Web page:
Mason, still fighting for his dream of one day playing college basketball, enrolled in Massanutten Military Academy, a college preparatory school in Woodstock, Virginia, following his senior year at Petersburg High. As he fought to bring up his grades, Mason became a standout on the basketball court. He let everyone know he was here to stay and he was going to win this fight when posted 50 points on 16-of-21 shooting during the 804 All-Star Game at Benedictine College Preparatory in June of 2012.
Mason went on to help the Colonels finish 30-4 and advance to the National Prep Championship Elite Eight, where they lost in overtime to eighth-ranked Notre Dame Prep. He earned the attention of colleges like Kansas, Virginia Tech, South Carolina, Louisville and Rutgers. Towson was a thing of the past. Coach Townsend continued to recruit Mason throughout his time at Massanutten, and developed a relationship with him.
“He reminded me of a little bit smaller Sherron Collins,” Townsend said.
After initially not qualifying academically, Mason could have thrown in the towel on the idea of college and continuing his basketball career. Life knocked Mason down, but the idea of not getting back up never crossed his mind. Quitting was not an option for Mason.
“There hasn’t been one situation where I thought about quitting,” Mason said. “I think that’s what drives me to be the person I am today. No matter what the situation is I try my hardest and give my best effort so that I can get through it.”
That’s exactly what Mason did, and before he knew it, he was a Jayhawk. He was going to play basketball in one of college basketball’s most historic venues—Allen Fieldhouse.
“Frank came on his visit and he wanted to commit,” Townsend said. “We got him.”
That round also goes to Mason.
Mason is more than halfway through his college basketball career and has become a powerhouse on the court. He has appeared in more than 90 games for the Jayhawks and started for most of them. His fearlessness and fighting spirit have become obvious to all those who have seen him play. He’s not afraid to get in there and get physical with the biggest and best. He’s fearless.
“He has a presence about him,” Perry Ellis said. “He’s a tough guy that’s going to compete every play. He’s definitely one of the leaders. He, Devonte and Wayne are probably the most vocal on the team.
Mason’s drive—his instinct to fight to the finish—couldn’t have been more apparent than it was on January 4, 2016 when the Kansas Jayhawks battled the Oklahoma Sooners for the opportunity call themselves number one in the national polls. The Jayhawks and Sooners battled it out in an epic triple-overtime game that left the Kansas Jayhawks victorious.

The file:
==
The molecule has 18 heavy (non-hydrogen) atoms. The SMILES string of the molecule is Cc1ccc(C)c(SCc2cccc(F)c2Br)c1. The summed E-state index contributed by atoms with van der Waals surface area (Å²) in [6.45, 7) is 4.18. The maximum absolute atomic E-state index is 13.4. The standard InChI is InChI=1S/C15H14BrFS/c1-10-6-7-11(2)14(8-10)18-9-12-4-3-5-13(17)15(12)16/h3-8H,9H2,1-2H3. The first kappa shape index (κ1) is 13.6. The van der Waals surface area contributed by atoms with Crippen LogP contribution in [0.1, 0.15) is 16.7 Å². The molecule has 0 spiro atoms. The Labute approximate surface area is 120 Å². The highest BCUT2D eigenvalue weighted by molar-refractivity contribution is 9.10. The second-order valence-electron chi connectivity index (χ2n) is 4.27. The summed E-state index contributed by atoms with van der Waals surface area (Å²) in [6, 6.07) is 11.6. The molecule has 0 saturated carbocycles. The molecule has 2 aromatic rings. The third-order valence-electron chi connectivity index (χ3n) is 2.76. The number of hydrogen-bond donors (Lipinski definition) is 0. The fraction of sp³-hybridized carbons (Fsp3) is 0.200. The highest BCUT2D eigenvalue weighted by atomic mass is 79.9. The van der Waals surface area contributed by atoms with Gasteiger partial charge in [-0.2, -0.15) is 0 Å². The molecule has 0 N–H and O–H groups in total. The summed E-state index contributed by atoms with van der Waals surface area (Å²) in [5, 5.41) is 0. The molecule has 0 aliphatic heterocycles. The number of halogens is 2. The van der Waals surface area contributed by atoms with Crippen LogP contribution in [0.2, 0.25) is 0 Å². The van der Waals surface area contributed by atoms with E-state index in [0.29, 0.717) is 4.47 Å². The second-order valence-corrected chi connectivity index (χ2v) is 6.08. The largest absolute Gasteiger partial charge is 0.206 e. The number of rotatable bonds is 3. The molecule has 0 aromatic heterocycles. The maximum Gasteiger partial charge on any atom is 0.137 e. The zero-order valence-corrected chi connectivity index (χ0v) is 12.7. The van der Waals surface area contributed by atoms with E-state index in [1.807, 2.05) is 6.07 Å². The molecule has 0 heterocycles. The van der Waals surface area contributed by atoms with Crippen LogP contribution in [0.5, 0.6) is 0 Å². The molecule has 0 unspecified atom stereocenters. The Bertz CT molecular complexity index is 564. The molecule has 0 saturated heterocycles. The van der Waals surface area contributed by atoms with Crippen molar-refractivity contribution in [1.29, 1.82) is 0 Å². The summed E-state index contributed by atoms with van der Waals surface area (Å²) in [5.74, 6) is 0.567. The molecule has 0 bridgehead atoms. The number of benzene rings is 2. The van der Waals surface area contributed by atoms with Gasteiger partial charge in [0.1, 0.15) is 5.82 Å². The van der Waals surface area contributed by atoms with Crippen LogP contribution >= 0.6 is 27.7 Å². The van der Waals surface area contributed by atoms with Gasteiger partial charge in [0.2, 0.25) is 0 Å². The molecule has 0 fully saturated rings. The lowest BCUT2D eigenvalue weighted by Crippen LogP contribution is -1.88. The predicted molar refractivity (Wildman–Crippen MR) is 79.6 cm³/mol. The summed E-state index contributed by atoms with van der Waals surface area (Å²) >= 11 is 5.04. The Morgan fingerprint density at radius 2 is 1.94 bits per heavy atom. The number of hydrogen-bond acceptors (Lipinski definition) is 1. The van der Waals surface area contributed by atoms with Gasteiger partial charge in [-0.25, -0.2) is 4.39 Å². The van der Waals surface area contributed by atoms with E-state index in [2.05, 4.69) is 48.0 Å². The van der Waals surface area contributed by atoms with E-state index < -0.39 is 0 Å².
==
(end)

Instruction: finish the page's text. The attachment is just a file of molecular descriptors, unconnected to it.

With less than 20 seconds left in the third overtime, Oklahoma had the ball and the lead, 106-105. To some, the game was over. Not Mason. It’s moments like that one that define people. In moments like that, people’s true colors begin to show. Was it time to step up and fight? Or was it time to bow out—flight? Mason new what he had to do.
Mason went on the attack, forcing a turnover which allowed teammate Devonté Graham to draw a foul. Graham’s free throws thrust Kansas into the lead by one point, but Mason knew the fight was not over. With 11 seconds left in the triple-overtime game, Oklahoma was attempting to inbound the ball for a chance at the game-winning shot, but Mason refused to back down. He forced another turnover and in the process drew a foul. Those free throws made by Mason gave Kansas the 109-106 win.
“When he’s out going as hard as he can on the court, we notice and it ups our game,” Ellis said. “He did that the Oklahoma game being a fighter on defense.”
Mason’s life has been full of battles like this one.
“Frank is from a really, really tough background,” Townsend said. “Any time kids come out of that and survive life, getting on the court and being tough is easy. I don’t think anything life throws at him will be too tough for him to handle.”
This round was different, as he had more than his friends and family rooting for him. He had some of the most loyal fans in college basketball in his corner giving him the extra boost he needed to continue fighting, which every Jayhawk player feels when they set foot inside Allen Fieldhouse on a gameday.
“We really appreciate the effort and support they [fans] bring to this wonderful, amazing place,” Mason said. “They definitely bring out the fight in me. This place is packed every game and it makes the game more fun, more exciting.”
As far as his instinct to fight for any and everything he wants, Mason says it’s what carried him through life up to this point and it will continue to carry him through the rest of his life.
“I think that no matter what you do in life, you should never give up,” Mason said. “Always believe in yourself and have fight. It can get you through anything.”
As far as his boxing match with life, Mason has his opponent up against the ropes and he plans to keep it that way. He knows life will continue to try and knock him down, but he plans do what he does best—fight.
“I would say I’m probably in the fourth or fifth round,” Mason said. “I have a long way to go and a lot of improvements to make, but I plan on fighting the whole way.”